Frank Fiore – Novelist & Screenwriter

February 27, 2010

Creating Conflict and Tension in Fiction

Filed under: On Writing — Frank Fiore @ 11:46 AM

Though I am a novelist, I read very few novels. I watch tons of movies.


Because the basic elements of writing fiction are right there to be seen and used. And one of the most important elements is the use of conflict and tension.  To quote Tina Morgan:

Inserting conflict into your novel is not quite as simple as inserting a fist-fight into the storyline. Conflict in fiction can be as diverse and as individual as you are. It can also be used effectively to heightened tension and increase suspense.”

Analyze a movie – any movie. The best ones that hold your attention are those that know how to put conflict and tension into EVERY scene – even those used for exposition. You know — those boring scenes necessary to get information out.

That was a big challenge for me and my biggest criticism from editors who I used to help write my new novel CyberKill recently acquired by a traditional publisher. (Shameless promotion) So, instead of turning to “How to Write Fiction” books, I returned to studying the movies in my collection. I watched closely and realized that just about every scene had some kind of conflict between the characters or environment or some sort of tension between them. Even some internal tension inside the character him or herself.

Here are some tips from Stacy Verdick Case on how to add tension and conflict to your fiction.

Repetitiveness – Writers want to make sure the reader understands what’s happening in the story. Then make sure what you wrote was clear the first time, instead of slowing the pace by repeating yourself.

Rambling Man – Moving characters from one place to another, can slow the pace of a story. If one scene is in the living room and the next dramatic scene is in a grocery store, the reader doesn’t need to follow the character into the garage, out the driveway, past the church at the end of the block, waving to Mrs. Johnson – You see my point here, right? If there isn’t a horrendous collision that sends your character into a coma, ala soap writing 101, somewhere on the way to the store your reader will lose interest. End the scene in the living room, add an extra line and then begin the scene at the store.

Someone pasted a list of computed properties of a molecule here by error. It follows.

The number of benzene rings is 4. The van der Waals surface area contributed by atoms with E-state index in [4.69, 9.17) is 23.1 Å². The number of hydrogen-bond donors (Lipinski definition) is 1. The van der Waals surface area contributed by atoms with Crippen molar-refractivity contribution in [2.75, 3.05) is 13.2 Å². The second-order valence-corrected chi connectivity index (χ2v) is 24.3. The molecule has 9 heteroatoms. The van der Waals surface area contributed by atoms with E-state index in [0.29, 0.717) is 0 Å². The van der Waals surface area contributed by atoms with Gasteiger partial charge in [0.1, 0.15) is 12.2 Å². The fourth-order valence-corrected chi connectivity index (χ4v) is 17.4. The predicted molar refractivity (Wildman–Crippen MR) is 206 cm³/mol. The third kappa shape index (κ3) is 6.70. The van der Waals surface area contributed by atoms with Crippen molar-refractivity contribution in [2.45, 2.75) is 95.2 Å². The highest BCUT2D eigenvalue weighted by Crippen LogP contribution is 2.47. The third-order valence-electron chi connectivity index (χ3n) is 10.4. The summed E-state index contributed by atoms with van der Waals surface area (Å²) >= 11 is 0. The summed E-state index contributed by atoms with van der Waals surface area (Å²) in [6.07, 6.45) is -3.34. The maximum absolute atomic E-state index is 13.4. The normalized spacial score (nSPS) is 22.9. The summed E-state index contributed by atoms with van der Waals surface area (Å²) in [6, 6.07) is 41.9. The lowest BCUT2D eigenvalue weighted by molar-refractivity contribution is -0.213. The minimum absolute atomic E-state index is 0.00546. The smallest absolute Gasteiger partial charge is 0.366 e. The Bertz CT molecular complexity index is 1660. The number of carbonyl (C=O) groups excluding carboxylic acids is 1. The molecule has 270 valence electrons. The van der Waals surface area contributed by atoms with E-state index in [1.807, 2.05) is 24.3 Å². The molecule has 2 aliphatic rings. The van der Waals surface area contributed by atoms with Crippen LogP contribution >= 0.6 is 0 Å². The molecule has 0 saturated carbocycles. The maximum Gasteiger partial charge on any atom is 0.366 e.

A Whole Lot of Thinking Going On — If your character is having a problem with indecision don’t let them sit around thinking. Get their problems out of their head and into dialog. Better yet, add a scene that shows the characters indecision through their action or inaction.

DANGER, DANGER! – Is your character in enough danger from one chapter to the next? Danger can take many different forms. The easiest and most obvious is the physical danger. Don’t forget to use emotional danger. You as the writer have a moral responsibility to torture these characters as much as you can. Pile on the emotional danger along with the physical and see where that leads you. Moriarity he ain’t! — Your antagonist must be as smart or even smarter than your protagonist to create dramatic tension. If your antagonist is as bumbling as the three stooges then your reader won’t be interested enough to keep turning the page.

The next step is a doozy! — Is your protagonist’s goal clear and are they taking a step closer in each chapter? Think of your story as a rollercoaster. Without the slow climb toward the giant hill and killer loops, the ride wouldn’t be as satisfying. Don’t deprive your reader. Notch them up the hill slowly but make sure each chapter is another step up and not a plateau.

Try it yourself. Pick a movie and see how there is almost in every scene some kind of tension or conflict. This makes the scene interesting to the viewer and, if a story, the reader.



  1. Always the editor, “…some tips from Stacy Verdick Case on how to add tension and conflict to your fiction,” starts with three items on what NOT to do.

    So, can I edit for you? Thanks for the invitation to your forum. Very informative!

    Comment by Martha Skye Martin — February 28, 2010 @ 3:50 PM | Reply

  2. Thx for the offer Martha but I already have a great story polisher.

    Comment by Frank Fiore — February 28, 2010 @ 4:24 PM | Reply

  3. Do you think Stacey would be interested?


    Comment by Martha Skye Martin — February 28, 2010 @ 8:55 PM | Reply

  4. Oops, “Stacy.”

    Comment by Martha Skye Martin — February 28, 2010 @ 8:56 PM | Reply

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